Updating an application
There are two ways to update an MBL application:
MBL provides a wrapper around the Device Management firmware update service and manifest tool. This means you can use the same file type (
tar, containing the
ipk) for both processes, allowing you to pick the update method independently of your packaging process. It also means that any file that MBL CLI manages to update, the manifest tool should also be able to update, so you can use MBL CLI as a proxy for testing on Device Management.
Using MBL CLI
To install or update an application:
Prepare a tar file containing an OPKG package (
.ipkfile), as explained in the manifest tool section above
Transfer an application update tar file to the
/scratchpartition on the device:
$ mbl-cli put <application update payload> <destination on device under the /scratch partition> [address]
For example, if
payload.taris the payload name for an application update, and 169.254.111.222 is a link-local IPv4 address on the device:
$ mbl-cli -a 169.254.111.222 put payload.tar /scratch
Use the MBL CLI
shellcommand to get shell access on the device:
$ mbl-cli [-a address] shell
$ mbl-cli -a 169.254.111.222 shell
$ mbl-firmware-update-manager -i /path/to/payload.tar --skip-reboot
The application is installed.
The application starts automatically, without a device reboot.
We recommend deleting the old tar files from the
scratch partition after updates finish.
Using the manifest tool
Create an update payload file: Make a
tarfile containing the
.ipkfiles for the applications to update.
Note that the
.ipkfiles must be in the
.tar's root directory, not a subdirectory (we use
-Cin the tar command to specify a directory where the package is).
For example, to create an update payload file at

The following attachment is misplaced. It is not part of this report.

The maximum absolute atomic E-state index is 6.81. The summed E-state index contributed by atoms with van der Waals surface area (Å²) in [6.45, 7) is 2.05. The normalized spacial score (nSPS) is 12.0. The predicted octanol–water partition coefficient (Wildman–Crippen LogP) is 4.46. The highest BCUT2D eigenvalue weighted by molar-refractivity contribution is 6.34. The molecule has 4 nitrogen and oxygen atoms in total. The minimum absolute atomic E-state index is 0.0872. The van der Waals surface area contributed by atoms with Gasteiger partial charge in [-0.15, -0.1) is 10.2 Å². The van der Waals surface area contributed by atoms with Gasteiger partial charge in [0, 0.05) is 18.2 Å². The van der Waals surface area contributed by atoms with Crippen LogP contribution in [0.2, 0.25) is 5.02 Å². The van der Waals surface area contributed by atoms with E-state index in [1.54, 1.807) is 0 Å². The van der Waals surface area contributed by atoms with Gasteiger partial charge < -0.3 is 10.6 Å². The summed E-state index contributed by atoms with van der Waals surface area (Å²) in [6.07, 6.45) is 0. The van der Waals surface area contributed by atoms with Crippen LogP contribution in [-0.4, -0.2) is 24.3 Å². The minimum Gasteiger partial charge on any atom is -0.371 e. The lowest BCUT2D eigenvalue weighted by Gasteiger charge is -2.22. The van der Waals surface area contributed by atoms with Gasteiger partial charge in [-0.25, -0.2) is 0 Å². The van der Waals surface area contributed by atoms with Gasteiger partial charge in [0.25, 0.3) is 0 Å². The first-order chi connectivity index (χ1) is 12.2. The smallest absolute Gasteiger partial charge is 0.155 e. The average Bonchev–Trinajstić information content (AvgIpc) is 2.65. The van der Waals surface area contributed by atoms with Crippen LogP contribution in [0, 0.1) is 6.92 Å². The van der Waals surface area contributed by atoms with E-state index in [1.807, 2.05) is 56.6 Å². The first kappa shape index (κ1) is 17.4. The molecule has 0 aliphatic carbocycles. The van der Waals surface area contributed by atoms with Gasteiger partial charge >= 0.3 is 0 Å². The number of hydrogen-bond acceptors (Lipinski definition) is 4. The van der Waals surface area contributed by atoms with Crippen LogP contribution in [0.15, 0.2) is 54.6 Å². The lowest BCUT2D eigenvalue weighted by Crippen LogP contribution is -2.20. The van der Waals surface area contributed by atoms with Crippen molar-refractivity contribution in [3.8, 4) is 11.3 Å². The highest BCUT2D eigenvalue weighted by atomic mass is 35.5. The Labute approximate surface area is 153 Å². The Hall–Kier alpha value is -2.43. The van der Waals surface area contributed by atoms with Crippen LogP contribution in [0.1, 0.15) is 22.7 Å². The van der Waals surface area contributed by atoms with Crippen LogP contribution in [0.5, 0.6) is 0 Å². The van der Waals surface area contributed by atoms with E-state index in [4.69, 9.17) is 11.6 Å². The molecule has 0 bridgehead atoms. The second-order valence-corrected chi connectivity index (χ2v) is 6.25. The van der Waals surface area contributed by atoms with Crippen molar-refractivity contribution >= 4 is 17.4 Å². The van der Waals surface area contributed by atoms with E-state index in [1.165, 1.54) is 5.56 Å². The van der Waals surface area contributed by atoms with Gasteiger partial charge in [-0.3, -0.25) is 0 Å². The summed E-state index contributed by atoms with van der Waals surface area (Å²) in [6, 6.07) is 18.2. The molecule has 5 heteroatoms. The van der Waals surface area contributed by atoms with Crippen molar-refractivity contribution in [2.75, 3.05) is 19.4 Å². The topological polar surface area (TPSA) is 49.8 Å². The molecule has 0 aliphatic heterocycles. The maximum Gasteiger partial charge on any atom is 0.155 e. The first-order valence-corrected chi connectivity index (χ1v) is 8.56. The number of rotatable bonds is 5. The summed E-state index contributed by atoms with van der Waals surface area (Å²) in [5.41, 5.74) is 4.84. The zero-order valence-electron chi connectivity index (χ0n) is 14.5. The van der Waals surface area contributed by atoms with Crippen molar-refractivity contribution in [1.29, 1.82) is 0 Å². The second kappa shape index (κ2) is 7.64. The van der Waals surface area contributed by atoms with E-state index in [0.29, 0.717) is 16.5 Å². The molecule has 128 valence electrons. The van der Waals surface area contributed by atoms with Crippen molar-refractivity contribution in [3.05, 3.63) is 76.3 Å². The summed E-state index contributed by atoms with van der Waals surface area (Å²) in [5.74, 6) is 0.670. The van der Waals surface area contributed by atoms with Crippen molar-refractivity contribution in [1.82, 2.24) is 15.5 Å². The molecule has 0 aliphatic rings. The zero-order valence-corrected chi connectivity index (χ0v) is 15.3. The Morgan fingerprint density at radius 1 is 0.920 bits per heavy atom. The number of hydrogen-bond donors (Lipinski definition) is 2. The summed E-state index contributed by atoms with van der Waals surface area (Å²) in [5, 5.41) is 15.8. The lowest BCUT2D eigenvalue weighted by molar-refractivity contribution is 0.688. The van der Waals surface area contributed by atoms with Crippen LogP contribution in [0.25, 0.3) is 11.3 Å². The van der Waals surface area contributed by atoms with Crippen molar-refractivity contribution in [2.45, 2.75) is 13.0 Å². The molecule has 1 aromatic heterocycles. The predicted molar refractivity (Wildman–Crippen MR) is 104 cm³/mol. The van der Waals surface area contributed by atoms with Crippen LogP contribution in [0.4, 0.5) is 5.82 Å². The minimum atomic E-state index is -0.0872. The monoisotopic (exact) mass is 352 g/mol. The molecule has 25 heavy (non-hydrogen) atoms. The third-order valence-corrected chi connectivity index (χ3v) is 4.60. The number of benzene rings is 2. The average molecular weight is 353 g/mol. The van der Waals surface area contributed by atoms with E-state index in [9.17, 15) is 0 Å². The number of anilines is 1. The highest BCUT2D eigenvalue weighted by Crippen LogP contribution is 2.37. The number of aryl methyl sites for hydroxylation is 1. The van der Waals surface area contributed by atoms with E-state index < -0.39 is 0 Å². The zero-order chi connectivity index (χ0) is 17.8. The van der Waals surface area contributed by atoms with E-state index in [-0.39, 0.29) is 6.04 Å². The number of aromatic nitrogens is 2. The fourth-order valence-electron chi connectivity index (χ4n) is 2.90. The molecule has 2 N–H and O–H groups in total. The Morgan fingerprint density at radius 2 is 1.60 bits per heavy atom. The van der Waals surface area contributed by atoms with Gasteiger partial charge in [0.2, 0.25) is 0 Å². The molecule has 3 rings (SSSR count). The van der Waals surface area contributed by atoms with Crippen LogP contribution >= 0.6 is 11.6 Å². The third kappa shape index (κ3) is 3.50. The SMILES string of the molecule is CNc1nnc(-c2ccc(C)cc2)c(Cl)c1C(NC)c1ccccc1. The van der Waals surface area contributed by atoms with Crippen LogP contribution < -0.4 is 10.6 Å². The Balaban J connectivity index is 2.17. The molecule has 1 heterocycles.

.ipkfile with the path
user01@dev-machine:~$ tar -cf /tmp/payload.tar -C /home/user01 my_app.ipk
Find the device ID in the
mbl-cloud-clientlog file at
/var/log/mbl-cloud-client.log, using the following command on the device's console:
root@mbed-linux-os-1234:~# grep -i 'device id' /var/log/mbl-cloud-client.log
If you only have one registered device, or if each devices has a been assigned a descriptive name in Portal, you can go to Device Management Portal > Device Directory to find the device ID.
Change the current working directory to the directory where the manifest tool was initialized. You initialized the manifest tool when you created the
Run the following command:
user01@dev-machine:manifests$ manifest-tool update device --device-id <device-id> --payload <payload-file> --api-key <api-key>
<device-id>is the device ID.
<payload-file>is the update payload (
<api-key>is the Pelion API key you generated as a prerequisite.
For a root file system update, the process can take a long time, depending on your file size and network bandwidth.
The system does not reboot after an application update.
Identifying the running applications
You can use
runc list to list all the active applications and their status.
The first steps of an application update include stopping and terminating a running instance of the application (if one exists).
If you perform
runc listwhen the application is stopped, you will see:
root@mbed-linux-os-1234:/home/app# runc list ID PID STATUS BUNDLE CREATED OWNER user-sample-app-package 0 stopped /home/app/user-sample-app-package/0 2018-12-07T08:23:36.742467741Z root
If you perform
runc listwhen the application is terminated, the application will not appear on the list.
When the application is installed or updated, it starts automatically.
If you perform
runc listfor a running application, you will see:
root@mbed-linux-os-1234:/home/app# runc list ID PID STATUS BUNDLE CREATED OWNER user-sample-app-package 3654 running /home/app/user-sample-app-package/0 2018-12-07T08:23:36.742467741Z root
Note: The Hello World application runs for about 20 seconds. When it finishes, it once again appears as stopped.
You can monitor the update payload download progress by tailing the
root@mbed-linux-os-1234:~# tail -f /var/log/mbl-cloud-client.log
You can monitor the update payload installation progress by tailing:
/var/log/arm_update_activate.log: for messages about the overall progress of the installation, and messages specific to
/var/log/mbl-app-update-manager-daemon.log: for messages about application updates.